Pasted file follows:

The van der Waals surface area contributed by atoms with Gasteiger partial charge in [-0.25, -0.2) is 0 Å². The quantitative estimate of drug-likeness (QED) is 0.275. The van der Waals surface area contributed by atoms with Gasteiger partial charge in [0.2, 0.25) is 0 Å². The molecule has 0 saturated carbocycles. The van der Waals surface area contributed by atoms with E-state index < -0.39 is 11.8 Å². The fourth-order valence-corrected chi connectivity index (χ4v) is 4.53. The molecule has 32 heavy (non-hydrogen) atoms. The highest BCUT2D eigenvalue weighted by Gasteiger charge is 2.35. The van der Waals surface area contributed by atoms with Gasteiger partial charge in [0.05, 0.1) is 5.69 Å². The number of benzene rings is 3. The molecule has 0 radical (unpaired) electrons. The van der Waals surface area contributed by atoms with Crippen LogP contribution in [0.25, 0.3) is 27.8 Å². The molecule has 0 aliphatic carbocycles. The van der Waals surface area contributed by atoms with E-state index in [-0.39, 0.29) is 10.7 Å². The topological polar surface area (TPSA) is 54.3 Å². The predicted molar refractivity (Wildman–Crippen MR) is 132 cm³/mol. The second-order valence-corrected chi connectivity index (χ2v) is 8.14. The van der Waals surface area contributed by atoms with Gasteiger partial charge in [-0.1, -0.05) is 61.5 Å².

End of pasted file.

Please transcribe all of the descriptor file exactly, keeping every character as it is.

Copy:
The van der Waals surface area contributed by atoms with Gasteiger partial charge in [-0.25, -0.2) is 0 Å². The quantitative estimate of drug-likeness (QED) is 0.275. The van der Waals surface area contributed by atoms with Gasteiger partial charge in [0.2, 0.25) is 0 Å². The molecule has 0 saturated carbocycles. The van der Waals surface area contributed by atoms with E-state index < -0.39 is 11.8 Å². The fourth-order valence-corrected chi connectivity index (χ4v) is 4.53. The molecule has 32 heavy (non-hydrogen) atoms. The highest BCUT2D eigenvalue weighted by Gasteiger charge is 2.35. The van der Waals surface area contributed by atoms with Gasteiger partial charge in [0.05, 0.1) is 5.69 Å². The number of benzene rings is 3. The molecule has 0 radical (unpaired) electrons. The van der Waals surface area contributed by atoms with Crippen LogP contribution in [0.25, 0.3) is 27.8 Å². The molecule has 0 aliphatic carbocycles. The van der Waals surface area contributed by atoms with E-state index in [-0.39, 0.29) is 10.7 Å². The topological polar surface area (TPSA) is 54.3 Å². The predicted molar refractivity (Wildman–Crippen MR) is 132 cm³/mol. The second-order valence-corrected chi connectivity index (χ2v) is 8.14. The van der Waals surface area contributed by atoms with Gasteiger partial charge in [-0.1, -0.05) is 61.5 Å².